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Friday, January 23, 2009

Catching Criminals is Important Too Mr. President

Hello Papamoka Bloggers - It's only the first week, and I don't wish to be negative, but so far President Obama seems lukewarm on Bush crimes. It's early, but I'm still nervous. He signed impressive executive orders restoring transparency and ethics, and ordering Guantanamo Bay closed and ending torture, but going after Bush crimes and Justice Department priorities are still a mystery.

Republicans are still trying to cover their tracks. Many believe Senator Arlen Specter (R-PA) is delaying the confirmation of Attorney General nominee Eric Holder by one week to delay him from going after Bush, Cheney et al on wiretapping. They may be trying to make a deal. Other Republicans are threatening to withdraw their support on the stimulus bill and other legislation if the Administration moves against Bush. So far there's a lot of smoke, but the fire is missing.

The biggest crime is about to expire, and Obama knows it. George Bush reauthorized the illegal wiretapping himself because Colmey stopped the hospitalized John Ashcroft from signing the paperwork. Remember, Colmey criticized Gonzales for trying to force him in front of that congressional committee. Well, that bit of lawbreaking is about to expire - the statute of limitations runs out in March. We need Obama and his Justice Department to act soon .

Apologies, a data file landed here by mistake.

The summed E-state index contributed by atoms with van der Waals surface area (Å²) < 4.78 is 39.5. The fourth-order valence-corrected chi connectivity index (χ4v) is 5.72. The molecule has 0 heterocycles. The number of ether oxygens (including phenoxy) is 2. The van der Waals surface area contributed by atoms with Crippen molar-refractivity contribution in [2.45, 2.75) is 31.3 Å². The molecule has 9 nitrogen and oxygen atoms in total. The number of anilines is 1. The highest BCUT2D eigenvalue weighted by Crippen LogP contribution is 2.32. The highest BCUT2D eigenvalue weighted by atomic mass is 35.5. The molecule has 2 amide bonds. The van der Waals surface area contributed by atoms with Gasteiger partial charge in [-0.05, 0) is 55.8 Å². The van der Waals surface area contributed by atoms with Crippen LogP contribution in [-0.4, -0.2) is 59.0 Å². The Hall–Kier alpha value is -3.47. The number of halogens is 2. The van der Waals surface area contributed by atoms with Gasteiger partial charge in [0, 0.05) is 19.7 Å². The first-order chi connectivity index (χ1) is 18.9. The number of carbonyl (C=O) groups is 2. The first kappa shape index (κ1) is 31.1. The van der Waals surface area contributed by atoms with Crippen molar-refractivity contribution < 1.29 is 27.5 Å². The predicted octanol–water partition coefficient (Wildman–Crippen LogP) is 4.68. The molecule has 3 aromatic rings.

Whistleblowing on the day Obama took office has revealed the extent of the wiretapping. The NSA spied on all Americans, including journalists and politicians. George Bush probably benefited from knowledge learned through wiretaps. It's probably one reason why he always seemed to have inside information. His Administration, especially Rove and Cheney, were a little too good at exploiting weakness; it's obvious now they had an edge. If they did it, it represents a string of felonies and it should NOT BE IGNORED! Obama must act!

I find the whole justice debate mind-blowing. Evidence of Bush lawbreaking is extensive, yet the majority of Republicans still defend him. They impeached Bill Clinton over perjury, yet fail to criticize Bush over anything. They act as if he's above the law. They call anyone who questions him an "extremist." They always describe him as a "good guy" who "did his best" during very "difficult times." They describe him as a "decent man" who "tried to do the right thing" but fell short. It's extraordinary listening to them.

My Republican friends and family won't even question his past actions. They're almost "sheep-like" in their reverence for the man. They say "he kept us safe" as though nothing else matters. It's obvious to me now that objectivity, self-awareness and reflection are not strong Republican personality traits.